The 100-word summary of Proposal 4 that will appear on the ballot states that the newly created MQHCC would “set minimum compensation standards and terms of employment.” The language of the actual constitutional amendment, however, states that the MQHCC’s power of “setting compensation standards … and other terms and conditions for the employment of individual providers by program participants” is “subject to appropriations by the Legislature.” [*],
In other words, any pay increases or improvements in benefits would be dependent on decisions by the Legislature, just as they currently are. Nothing would change. The Legislature would still determine, as it does now, how much the caregivers would be paid. The “collective bargaining agreement” between the MQHCC and any union representing in-home caregivers would be a nonbinding list of desired appropriations and provisions. Proposal 4 does not require the Legislature to make the appropriations necessary to provide the requests in the collective bargaining agreement.[†]
The Medicaid money paid to the caregivers comes from the federal government, passes through the state government and is sent to the care recipient. The MQC3 does not handle this money, and neither would the new MQHCC. The union would effectively serve as a lobbyist of the MQHCC and presumably the Legislature.[‡] The union would receive dues and agency fees withheld from care providers’ paychecks, however, meaning that caregivers could actually receive less take-home pay than they would without union representation.
[*] The 100-word summary and the complete language of Proposal 4 appear in the Appendix. Even though the phrase “subject to appropriation” is left off the ballot that the voters will see, the complete language of Proposal 4 is what the voters would add to the Michigan Constitution.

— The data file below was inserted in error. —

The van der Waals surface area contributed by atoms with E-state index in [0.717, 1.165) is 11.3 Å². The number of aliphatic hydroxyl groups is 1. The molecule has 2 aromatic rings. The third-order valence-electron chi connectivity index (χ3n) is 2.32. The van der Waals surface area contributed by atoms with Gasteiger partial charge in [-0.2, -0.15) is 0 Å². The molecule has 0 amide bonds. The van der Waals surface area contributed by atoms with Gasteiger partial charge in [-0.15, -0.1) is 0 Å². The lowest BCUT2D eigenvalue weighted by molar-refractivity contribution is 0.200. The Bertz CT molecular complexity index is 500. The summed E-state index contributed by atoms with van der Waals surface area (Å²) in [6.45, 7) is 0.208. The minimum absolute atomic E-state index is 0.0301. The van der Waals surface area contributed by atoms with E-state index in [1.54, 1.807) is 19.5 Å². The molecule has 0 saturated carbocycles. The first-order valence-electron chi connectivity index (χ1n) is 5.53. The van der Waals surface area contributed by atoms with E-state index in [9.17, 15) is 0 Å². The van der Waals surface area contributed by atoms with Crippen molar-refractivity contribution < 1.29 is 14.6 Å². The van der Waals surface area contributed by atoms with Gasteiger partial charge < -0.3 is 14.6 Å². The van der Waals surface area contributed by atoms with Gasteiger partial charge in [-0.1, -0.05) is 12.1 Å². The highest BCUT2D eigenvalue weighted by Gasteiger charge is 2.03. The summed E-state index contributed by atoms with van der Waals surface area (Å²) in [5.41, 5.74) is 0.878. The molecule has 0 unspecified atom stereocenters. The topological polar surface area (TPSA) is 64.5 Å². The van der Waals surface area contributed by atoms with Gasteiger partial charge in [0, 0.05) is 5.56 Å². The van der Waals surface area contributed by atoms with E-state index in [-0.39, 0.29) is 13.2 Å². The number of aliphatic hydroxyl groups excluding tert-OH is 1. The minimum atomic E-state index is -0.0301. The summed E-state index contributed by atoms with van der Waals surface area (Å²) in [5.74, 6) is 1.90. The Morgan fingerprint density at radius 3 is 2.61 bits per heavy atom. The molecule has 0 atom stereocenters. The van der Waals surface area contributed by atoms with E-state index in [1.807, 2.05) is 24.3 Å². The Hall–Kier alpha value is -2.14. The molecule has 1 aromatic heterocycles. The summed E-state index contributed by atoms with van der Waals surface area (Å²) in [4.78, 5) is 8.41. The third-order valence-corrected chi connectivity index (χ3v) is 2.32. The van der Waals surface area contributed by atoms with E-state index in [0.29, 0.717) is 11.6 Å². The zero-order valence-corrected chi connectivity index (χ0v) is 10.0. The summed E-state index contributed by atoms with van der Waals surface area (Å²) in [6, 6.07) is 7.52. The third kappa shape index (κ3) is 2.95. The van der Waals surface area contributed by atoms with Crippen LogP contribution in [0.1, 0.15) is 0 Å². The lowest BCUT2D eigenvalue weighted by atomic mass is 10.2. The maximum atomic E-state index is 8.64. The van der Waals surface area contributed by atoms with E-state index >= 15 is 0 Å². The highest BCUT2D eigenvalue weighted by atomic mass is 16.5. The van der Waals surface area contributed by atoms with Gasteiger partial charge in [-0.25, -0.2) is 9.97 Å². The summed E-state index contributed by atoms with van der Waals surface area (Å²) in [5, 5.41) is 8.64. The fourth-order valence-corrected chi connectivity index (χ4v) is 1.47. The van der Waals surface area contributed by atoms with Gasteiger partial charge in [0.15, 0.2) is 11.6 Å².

[†] Note that Proposal 4 does not grant the MQHCC powers to authorize “increases in rates of compensation” as the Michigan Constitution does the Civil Service Commission. Proposal 4 contains none of the elaborate apparatus for the MQHCC that is described in Article 11, Section 5, for coordinating the CSC’s authorized compensation increases with the governor and the Legislature and the state budget process. Nor is the MQHCC elevated to the same level as the CSC, which regulates collective bargaining for state employees; rather, the MQHCC is subordinate to the collective bargaining regulation of MERC.
[‡] If Proposal 4 were approved, the SEIU would remain the home help providers’ certified union if a collective bargaining agreement between the MQC3 and the SEIU were in force at the time Proposal 4 was adopted. (See Proposal 4 of 2012, Article 5, Section 31(4).) The existence of a collective bargaining agreement would depend, in turn, on the April 9, 2012, contract extension’s validity, which is in doubt. If that extension were found to be invalid, Public Act 76 would render the home help providers private employees until Proposal 4 took effect. Hence, a new union certification election for home help providers as public employees would be necessary.